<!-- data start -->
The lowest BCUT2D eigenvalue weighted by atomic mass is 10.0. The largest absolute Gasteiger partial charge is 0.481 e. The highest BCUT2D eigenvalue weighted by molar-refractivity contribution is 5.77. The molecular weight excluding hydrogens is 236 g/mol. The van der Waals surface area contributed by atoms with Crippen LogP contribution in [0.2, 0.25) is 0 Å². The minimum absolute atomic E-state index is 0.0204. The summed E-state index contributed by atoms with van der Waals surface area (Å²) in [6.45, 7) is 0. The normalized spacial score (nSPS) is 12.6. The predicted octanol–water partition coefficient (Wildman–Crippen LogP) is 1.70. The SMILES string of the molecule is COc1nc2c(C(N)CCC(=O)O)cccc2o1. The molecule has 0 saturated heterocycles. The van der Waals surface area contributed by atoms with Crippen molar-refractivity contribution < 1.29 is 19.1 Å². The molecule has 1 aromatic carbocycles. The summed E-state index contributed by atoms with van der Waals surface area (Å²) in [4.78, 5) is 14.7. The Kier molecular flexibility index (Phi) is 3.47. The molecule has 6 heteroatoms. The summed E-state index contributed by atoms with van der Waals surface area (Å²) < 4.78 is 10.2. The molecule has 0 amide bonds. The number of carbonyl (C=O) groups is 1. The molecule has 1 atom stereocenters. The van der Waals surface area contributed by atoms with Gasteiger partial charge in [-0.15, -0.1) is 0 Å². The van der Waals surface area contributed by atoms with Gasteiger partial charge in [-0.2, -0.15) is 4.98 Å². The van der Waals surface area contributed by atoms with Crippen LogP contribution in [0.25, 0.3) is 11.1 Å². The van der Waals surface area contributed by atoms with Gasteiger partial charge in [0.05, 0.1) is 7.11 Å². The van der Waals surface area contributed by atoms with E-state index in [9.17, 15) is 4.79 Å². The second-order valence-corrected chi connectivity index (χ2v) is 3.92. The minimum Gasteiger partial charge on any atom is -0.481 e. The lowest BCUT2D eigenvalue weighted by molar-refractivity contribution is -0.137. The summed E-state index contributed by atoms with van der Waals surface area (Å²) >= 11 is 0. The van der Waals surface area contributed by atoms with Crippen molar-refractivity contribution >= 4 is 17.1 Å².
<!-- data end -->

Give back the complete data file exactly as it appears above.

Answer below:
The lowest BCUT2D eigenvalue weighted by atomic mass is 10.0. The largest absolute Gasteiger partial charge is 0.481 e. The highest BCUT2D eigenvalue weighted by molar-refractivity contribution is 5.77. The molecular weight excluding hydrogens is 236 g/mol. The van der Waals surface area contributed by atoms with Crippen LogP contribution in [0.2, 0.25) is 0 Å². The minimum absolute atomic E-state index is 0.0204. The summed E-state index contributed by atoms with van der Waals surface area (Å²) in [6.45, 7) is 0. The normalized spacial score (nSPS) is 12.6. The predicted octanol–water partition coefficient (Wildman–Crippen LogP) is 1.70. The SMILES string of the molecule is COc1nc2c(C(N)CCC(=O)O)cccc2o1. The molecule has 0 saturated heterocycles. The van der Waals surface area contributed by atoms with Crippen molar-refractivity contribution < 1.29 is 19.1 Å². The molecule has 1 aromatic carbocycles. The summed E-state index contributed by atoms with van der Waals surface area (Å²) in [4.78, 5) is 14.7. The Kier molecular flexibility index (Phi) is 3.47. The molecule has 6 heteroatoms. The summed E-state index contributed by atoms with van der Waals surface area (Å²) < 4.78 is 10.2. The molecule has 0 amide bonds. The number of carbonyl (C=O) groups is 1. The molecule has 1 atom stereocenters. The van der Waals surface area contributed by atoms with Gasteiger partial charge in [-0.15, -0.1) is 0 Å². The van der Waals surface area contributed by atoms with Gasteiger partial charge in [-0.2, -0.15) is 4.98 Å². The van der Waals surface area contributed by atoms with Crippen LogP contribution in [0.25, 0.3) is 11.1 Å². The van der Waals surface area contributed by atoms with Gasteiger partial charge in [0.05, 0.1) is 7.11 Å². The van der Waals surface area contributed by atoms with E-state index in [9.17, 15) is 4.79 Å². The second-order valence-corrected chi connectivity index (χ2v) is 3.92. The minimum Gasteiger partial charge on any atom is -0.481 e. The lowest BCUT2D eigenvalue weighted by molar-refractivity contribution is -0.137. The summed E-state index contributed by atoms with van der Waals surface area (Å²) >= 11 is 0. The van der Waals surface area contributed by atoms with Crippen molar-refractivity contribution >= 4 is 17.1 Å².